Numbness gives way to anger in Cyprus over bailout
By Michele Kambas and Karolina Tagaris
NICOSIA (Reuters) - Public shock in Cyprus about the tough terms of an international bailout is turning into anger as millions of euros remain locked in the country's banks.
Cypriots were stunned by last month's collapse of its second-biggest lender, Popular Bank, and a decision to slap losses on large deposits at the Bank of Cyprus in return for financial aid from the European Union and IMF.
They are now demanding answers after allegations earlier this week that a company connected to the family of President Nicos Anastasiades shifted money out of one of the distressed lenders just before the banking system was effectively locked down on March 15.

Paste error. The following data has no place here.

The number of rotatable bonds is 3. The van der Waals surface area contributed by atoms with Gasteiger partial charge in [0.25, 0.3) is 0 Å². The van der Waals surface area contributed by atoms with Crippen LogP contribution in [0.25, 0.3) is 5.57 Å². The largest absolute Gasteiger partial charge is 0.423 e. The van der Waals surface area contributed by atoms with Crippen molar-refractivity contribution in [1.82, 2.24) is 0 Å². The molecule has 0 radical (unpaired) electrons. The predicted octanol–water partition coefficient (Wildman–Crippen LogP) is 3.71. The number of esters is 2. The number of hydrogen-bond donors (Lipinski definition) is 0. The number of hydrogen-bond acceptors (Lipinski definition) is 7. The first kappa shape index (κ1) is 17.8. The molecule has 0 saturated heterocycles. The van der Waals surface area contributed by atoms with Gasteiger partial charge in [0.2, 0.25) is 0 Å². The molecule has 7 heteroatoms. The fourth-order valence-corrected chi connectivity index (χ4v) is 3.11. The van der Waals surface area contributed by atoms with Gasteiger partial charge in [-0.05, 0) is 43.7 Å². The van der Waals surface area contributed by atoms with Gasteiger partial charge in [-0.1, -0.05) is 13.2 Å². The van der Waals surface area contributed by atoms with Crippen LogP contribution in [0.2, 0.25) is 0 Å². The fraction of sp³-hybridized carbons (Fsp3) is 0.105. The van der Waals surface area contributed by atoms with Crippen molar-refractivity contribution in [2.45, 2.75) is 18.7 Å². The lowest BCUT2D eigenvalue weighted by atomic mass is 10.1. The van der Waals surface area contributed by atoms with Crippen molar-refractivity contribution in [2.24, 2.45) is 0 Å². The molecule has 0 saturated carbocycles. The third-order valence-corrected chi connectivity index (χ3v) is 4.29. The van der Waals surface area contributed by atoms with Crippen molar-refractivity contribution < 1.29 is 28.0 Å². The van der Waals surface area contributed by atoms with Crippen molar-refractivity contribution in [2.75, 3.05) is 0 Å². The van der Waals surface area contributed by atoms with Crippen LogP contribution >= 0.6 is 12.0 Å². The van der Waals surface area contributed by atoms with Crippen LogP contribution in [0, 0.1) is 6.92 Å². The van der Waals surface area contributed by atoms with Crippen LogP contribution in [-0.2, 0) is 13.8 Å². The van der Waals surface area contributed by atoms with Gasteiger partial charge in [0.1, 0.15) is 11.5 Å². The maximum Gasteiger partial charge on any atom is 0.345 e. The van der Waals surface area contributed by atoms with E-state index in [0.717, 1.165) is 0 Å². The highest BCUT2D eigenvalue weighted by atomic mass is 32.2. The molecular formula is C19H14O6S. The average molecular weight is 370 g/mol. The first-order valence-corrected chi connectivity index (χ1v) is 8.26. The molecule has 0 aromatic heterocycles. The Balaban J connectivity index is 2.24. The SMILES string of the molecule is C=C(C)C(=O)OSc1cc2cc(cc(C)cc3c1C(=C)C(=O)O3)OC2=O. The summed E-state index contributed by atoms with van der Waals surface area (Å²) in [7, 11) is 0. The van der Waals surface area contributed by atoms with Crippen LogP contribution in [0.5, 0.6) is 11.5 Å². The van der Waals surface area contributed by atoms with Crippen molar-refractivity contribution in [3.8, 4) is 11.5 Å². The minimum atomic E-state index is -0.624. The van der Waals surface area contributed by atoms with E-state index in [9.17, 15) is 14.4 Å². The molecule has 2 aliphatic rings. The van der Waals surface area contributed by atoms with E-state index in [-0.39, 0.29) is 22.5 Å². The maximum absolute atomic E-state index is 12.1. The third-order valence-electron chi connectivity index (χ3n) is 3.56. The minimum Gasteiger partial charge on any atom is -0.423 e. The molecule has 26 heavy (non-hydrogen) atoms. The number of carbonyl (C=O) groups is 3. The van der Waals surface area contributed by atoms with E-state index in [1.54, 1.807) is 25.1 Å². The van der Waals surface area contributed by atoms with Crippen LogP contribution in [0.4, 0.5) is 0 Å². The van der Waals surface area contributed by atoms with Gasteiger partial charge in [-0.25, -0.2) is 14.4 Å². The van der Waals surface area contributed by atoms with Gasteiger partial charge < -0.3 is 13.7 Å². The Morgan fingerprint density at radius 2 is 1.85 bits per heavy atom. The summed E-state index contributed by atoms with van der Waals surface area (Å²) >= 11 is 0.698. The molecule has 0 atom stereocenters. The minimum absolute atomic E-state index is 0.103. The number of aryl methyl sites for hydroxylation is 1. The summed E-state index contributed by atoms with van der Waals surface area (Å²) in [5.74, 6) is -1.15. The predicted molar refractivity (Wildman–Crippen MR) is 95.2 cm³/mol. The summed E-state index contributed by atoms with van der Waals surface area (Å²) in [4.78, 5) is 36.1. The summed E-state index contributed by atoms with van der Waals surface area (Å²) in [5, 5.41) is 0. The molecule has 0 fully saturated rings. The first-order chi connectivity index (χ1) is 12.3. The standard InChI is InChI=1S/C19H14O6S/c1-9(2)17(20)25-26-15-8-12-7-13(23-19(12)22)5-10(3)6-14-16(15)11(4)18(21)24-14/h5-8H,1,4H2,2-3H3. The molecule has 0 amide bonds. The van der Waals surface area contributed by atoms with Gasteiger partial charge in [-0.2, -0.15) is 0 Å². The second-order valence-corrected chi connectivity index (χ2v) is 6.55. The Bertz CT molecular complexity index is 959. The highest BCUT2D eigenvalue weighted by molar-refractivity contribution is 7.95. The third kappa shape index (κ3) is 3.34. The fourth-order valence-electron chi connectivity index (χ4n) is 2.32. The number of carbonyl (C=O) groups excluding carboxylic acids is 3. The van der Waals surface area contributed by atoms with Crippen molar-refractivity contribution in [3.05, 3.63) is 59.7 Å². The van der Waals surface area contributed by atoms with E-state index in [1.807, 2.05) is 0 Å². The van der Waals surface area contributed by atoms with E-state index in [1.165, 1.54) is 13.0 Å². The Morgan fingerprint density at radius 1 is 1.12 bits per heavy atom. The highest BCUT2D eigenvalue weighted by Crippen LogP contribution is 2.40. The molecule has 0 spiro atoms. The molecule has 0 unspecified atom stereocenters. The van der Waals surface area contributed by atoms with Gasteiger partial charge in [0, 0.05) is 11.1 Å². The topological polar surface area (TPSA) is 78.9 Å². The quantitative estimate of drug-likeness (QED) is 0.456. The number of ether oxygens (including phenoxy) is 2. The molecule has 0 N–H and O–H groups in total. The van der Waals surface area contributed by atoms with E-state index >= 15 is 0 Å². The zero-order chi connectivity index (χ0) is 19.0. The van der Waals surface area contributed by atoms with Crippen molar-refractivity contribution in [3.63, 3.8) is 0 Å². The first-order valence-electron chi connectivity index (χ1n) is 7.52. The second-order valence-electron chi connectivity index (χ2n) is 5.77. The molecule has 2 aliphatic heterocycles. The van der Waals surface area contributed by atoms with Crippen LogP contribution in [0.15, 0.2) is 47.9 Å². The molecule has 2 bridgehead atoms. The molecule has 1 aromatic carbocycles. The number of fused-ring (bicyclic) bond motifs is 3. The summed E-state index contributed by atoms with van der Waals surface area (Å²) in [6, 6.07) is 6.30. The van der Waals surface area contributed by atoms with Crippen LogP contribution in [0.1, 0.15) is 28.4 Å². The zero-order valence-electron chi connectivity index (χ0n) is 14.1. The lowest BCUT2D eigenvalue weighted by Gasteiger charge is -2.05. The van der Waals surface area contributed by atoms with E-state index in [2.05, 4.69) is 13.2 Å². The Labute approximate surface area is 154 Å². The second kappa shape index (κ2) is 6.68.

Anger and impatience is rising as the results of an official inquiry into what caused the crisis, and exactly who knew what and when, is unlikely to be ready for weeks.
Banks reopened last week but Cypriots can withdraw only 300 euros ($390) a day under a range of controls imposed to prevent panicked residents from emptying their accounts or moving all their savings abroad. Anxiety is being deepened by confusion over how the hastily-imposed rules should operate.
Hundreds of bank workers protested outside parliament on Thursday, worried that they could lose much of their pension savings under the terms of the bailout deal. This stipulates that some depositors have to bear part of the rescue's cost if their accounts hold more than 100,000 euros ($128,500).
"I am disappointed and angry," said Iacovos Louca, 53, who works at Popular Bank, which is being wound down under the 10 billion deal with the EU and International Monetary Fund. "The politicians are out of touch with our problems and the big guys, who had the information, managed to take their money abroad."
A copy of a bank statement, first published in the Cypriot communist newspaper Haravghi which maintains it is genuine, shows a company whose owners are related to the president by marriage moving money out of Popular in early March. Continued...